Removal / Deportation is the process where the United States government decides to forcibly transport someone living in the United States, without a proper visa or U.S. citizenship, back to their native country.
In some cases a person can make a motion to suspend, or put aside, their removal / deportation on the grounds of extreme hardship or "exceptional and extremely unusual hardship." Once the motion is made, the Attorney General will stop their deportation and allow for the application for permanent residency within the United States pursuant to 8 USCA § 1754(a).
Immigrants who came the United States legally and illegally can usually make such motions. Generally, these motions are can be brought up in any of the following instances:
To qualify to suspend removal / deportation for extreme hardship, a person must have been living inside the United States for 7 to 10 years, be in "good moral character", and have some circumstance that leads to an extreme hardship. Defining what circumstances lead to extreme hardship is very difficult to do. Some past examples include:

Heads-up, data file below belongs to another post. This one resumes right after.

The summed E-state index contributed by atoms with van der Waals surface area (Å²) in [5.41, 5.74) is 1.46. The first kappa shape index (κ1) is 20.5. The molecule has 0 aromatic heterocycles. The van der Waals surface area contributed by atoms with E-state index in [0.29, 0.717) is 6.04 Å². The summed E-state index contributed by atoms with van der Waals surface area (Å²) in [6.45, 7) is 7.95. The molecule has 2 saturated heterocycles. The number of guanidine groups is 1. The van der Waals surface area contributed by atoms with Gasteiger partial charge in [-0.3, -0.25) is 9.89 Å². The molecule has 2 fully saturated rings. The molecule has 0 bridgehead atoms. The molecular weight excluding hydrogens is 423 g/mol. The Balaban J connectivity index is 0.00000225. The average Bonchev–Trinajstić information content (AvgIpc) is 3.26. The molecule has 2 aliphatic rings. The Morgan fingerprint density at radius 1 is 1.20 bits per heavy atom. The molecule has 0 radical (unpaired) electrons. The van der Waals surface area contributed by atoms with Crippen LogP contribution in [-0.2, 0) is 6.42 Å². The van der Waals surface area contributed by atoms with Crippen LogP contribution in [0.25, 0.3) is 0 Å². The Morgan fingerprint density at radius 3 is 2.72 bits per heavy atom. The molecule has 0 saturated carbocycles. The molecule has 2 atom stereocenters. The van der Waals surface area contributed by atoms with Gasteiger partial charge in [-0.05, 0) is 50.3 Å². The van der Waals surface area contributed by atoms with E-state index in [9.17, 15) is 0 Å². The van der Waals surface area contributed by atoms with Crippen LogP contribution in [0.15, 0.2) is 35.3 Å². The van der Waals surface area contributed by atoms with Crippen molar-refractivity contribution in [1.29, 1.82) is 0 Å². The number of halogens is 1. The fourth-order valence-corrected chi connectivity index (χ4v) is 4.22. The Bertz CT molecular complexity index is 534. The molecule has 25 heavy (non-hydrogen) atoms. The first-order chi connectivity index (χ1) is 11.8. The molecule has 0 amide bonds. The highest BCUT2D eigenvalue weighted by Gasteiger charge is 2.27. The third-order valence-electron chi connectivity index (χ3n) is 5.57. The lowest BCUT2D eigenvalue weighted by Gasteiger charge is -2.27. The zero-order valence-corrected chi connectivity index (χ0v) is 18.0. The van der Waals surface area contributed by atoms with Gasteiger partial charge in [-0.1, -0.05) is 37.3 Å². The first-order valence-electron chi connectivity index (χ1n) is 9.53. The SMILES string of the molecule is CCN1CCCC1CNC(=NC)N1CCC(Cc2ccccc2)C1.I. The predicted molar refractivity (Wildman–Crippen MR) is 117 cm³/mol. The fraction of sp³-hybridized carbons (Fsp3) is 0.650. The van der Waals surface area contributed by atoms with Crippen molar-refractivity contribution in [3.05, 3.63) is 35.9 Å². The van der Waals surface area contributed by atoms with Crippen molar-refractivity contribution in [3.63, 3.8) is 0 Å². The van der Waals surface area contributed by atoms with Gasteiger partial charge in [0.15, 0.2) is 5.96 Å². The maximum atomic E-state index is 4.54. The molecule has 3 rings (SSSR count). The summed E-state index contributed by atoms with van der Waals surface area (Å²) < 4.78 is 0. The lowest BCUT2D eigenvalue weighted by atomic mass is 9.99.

Again, it is very difficult to define what is not an extreme hardship. Some past examples include:
If you believe that your removal / deportation will cause you extreme hardship, it is strongly recommended that you contact an immigration or deportation attorney. Only they will be able to explain the issues, determine if you are a candidate for suspending deportation, and help in any suspension.
Last Modified: 05-01-2013 02:02 PM PDTLaw Library Disclaimer
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